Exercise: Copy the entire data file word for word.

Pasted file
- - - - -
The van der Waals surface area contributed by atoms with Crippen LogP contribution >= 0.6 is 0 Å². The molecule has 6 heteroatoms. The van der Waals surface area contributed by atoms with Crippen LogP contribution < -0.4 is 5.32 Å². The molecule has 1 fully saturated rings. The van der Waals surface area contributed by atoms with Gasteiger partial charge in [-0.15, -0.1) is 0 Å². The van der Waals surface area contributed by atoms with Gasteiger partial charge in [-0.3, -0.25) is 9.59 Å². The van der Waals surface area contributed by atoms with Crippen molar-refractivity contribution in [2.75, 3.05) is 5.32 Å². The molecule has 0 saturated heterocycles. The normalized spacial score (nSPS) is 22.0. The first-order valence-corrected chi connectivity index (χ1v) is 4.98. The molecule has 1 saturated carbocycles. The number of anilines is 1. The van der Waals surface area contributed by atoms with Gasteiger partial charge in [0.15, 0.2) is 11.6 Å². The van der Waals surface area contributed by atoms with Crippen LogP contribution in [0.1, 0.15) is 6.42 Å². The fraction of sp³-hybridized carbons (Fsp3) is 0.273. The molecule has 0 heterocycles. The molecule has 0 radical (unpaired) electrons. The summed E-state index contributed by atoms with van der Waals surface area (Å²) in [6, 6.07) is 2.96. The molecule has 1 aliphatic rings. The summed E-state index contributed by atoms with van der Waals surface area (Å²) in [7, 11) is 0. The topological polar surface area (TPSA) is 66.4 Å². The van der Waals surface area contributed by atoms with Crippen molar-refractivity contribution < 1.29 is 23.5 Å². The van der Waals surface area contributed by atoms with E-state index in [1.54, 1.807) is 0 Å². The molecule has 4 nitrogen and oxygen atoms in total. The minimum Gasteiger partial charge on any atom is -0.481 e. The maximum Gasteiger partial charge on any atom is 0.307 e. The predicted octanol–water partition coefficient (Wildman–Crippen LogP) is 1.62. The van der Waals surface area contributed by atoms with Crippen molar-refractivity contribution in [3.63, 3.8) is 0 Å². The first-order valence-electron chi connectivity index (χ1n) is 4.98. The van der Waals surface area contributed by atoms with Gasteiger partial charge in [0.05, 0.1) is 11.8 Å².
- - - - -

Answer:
The van der Waals surface area contributed by atoms with Crippen LogP contribution >= 0.6 is 0 Å². The molecule has 6 heteroatoms. The van der Waals surface area contributed by atoms with Crippen LogP contribution < -0.4 is 5.32 Å². The molecule has 1 fully saturated rings. The van der Waals surface area contributed by atoms with Gasteiger partial charge in [-0.15, -0.1) is 0 Å². The van der Waals surface area contributed by atoms with Gasteiger partial charge in [-0.3, -0.25) is 9.59 Å². The van der Waals surface area contributed by atoms with Crippen molar-refractivity contribution in [2.75, 3.05) is 5.32 Å². The molecule has 0 saturated heterocycles. The normalized spacial score (nSPS) is 22.0. The first-order valence-corrected chi connectivity index (χ1v) is 4.98. The molecule has 1 saturated carbocycles. The number of anilines is 1. The van der Waals surface area contributed by atoms with Gasteiger partial charge in [0.15, 0.2) is 11.6 Å². The van der Waals surface area contributed by atoms with Crippen LogP contribution in [0.1, 0.15) is 6.42 Å². The fraction of sp³-hybridized carbons (Fsp3) is 0.273. The molecule has 0 heterocycles. The molecule has 0 radical (unpaired) electrons. The summed E-state index contributed by atoms with van der Waals surface area (Å²) in [6, 6.07) is 2.96. The molecule has 1 aliphatic rings. The summed E-state index contributed by atoms with van der Waals surface area (Å²) in [7, 11) is 0. The topological polar surface area (TPSA) is 66.4 Å². The van der Waals surface area contributed by atoms with Crippen molar-refractivity contribution < 1.29 is 23.5 Å². The van der Waals surface area contributed by atoms with E-state index in [1.54, 1.807) is 0 Å². The molecule has 4 nitrogen and oxygen atoms in total. The minimum Gasteiger partial charge on any atom is -0.481 e. The maximum Gasteiger partial charge on any atom is 0.307 e. The predicted octanol–water partition coefficient (Wildman–Crippen LogP) is 1.62. The van der Waals surface area contributed by atoms with Crippen molar-refractivity contribution in [3.63, 3.8) is 0 Å². The first-order valence-electron chi connectivity index (χ1n) is 4.98. The van der Waals surface area contributed by atoms with Gasteiger partial charge in [0.05, 0.1) is 11.8 Å².